In other words, they may be slow, but that’s really just a reflection of where the real market is. Despite what you may read in the common tech press, the truth is, many companies are much slower at adopting these new technologies than the hype would have you believe, especially in the case of cloud or even AI adoption.

During CTO Larry Ellison’s keynote speech yesterday, he focused on both the performance and cost advantages of Oracle’s cloud-based solution, highlighting benchmarks against AWS that were almost too good to be true, with figures like 80x improvements in performance and 100% reduction in costs. Basically, he promised that anyone who could move data-intensive workloads with high performance requirements—admittedly only a portion of typical cloud workloads—to Oracle’s cloud would see a high-quality return on investment. In addition, he highlighted the company’s technology infrastructure offering, which he argued had both more flexibility and more capability than many of its competitors.

The key message in Ellison’s keynote speech, however, was on security-related issues in the cloud. In fact, he said that Oracle leveraged its late appearance in the market to build a newer, more agile and more secure means of creating a cloud platform. In what he termed Cloud Generation 2.0, he said the company built a separate ring of cloud control computers that lived outside of (and conceptually encircled) the standard cloud computing nodes. In other words, it is a network outside of the core cloud computing network that avoids the challenges of having to intermix the cloud control plane architecture with that of a company’s more proprietary data structure. By doing so, he claimed, the company could avoid the security risks of other challengers’ platforms, which co-mingle the cloud control software with customers’ own data and applications.

Conceptually, it’s an intriguing new architecture that looks at the interactions between customers’ data and the cloud providers’ software in very different ways.  Plus, given the fact that these cloud control computers would not be based on x86 architecture (the company would not say exactly what they would use, but given Arm’s recent efforts in infrastructure, that seems a likely bet), they add a new twist to the security discussion. To be clear, this architecture opens up potential security and management challenges of its own, such as not knowing what’s happening within the enclosed circle of bare metal cloud computing nodes that have no deployment or management software running on them. However, it simultaneously creates a new type of interaction model between customer and data infrastructure provider that has additional potential security benefits.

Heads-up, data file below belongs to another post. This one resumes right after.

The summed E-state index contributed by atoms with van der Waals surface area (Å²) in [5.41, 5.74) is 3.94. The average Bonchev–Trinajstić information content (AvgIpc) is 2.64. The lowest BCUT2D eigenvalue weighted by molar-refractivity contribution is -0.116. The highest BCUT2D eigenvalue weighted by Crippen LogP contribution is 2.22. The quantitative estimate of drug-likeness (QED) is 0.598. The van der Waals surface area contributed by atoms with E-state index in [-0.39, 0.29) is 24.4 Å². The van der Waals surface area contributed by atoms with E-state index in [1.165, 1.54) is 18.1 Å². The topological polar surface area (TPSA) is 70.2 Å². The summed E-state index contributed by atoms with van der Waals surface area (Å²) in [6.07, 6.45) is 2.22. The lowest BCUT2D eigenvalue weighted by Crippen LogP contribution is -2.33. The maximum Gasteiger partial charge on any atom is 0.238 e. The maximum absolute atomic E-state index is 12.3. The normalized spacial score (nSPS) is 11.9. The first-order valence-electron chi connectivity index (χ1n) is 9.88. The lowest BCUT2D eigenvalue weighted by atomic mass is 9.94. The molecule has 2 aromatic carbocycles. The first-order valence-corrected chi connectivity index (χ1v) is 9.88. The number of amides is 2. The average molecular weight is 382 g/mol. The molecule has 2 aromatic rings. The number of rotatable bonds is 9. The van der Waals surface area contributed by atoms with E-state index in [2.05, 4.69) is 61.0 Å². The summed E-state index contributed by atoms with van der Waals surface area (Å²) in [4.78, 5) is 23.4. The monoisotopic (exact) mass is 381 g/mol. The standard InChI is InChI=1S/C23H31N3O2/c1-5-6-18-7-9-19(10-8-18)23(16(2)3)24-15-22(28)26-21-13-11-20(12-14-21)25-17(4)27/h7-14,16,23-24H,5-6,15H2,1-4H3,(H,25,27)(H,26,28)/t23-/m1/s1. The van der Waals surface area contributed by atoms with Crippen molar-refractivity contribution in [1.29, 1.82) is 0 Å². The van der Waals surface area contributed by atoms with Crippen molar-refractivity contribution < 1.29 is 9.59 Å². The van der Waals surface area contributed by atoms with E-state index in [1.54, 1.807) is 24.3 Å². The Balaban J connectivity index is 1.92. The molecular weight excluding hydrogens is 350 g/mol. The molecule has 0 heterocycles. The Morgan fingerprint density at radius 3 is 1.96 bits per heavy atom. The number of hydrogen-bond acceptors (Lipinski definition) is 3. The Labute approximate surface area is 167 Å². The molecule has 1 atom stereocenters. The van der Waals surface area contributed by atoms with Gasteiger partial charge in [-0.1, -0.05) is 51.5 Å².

Ultimately, it boils down to a question of trust. What companies do you trust, not only from a software perspective, but also from a security, data management, and comprehensive point of view. There isn’t an easy answer to these questions, but it's clear that, with its new security-focused cloud architecture, Oracle is providing a very different perspective on how to think about cloud-based computing models.

Here's a link to the column:

Bob O’Donnell is the president and chief analyst of TECHnalysis Research, LLC a market research firm that provides strategic consulting and market research services to the technology industry and professional financial community. You can follow him on Twitter @bobodtech.

Leveraging more than 10 years of award-winning, professional radio experience, TECHnalysis Research participates in a video-based podcast called Everything Technology.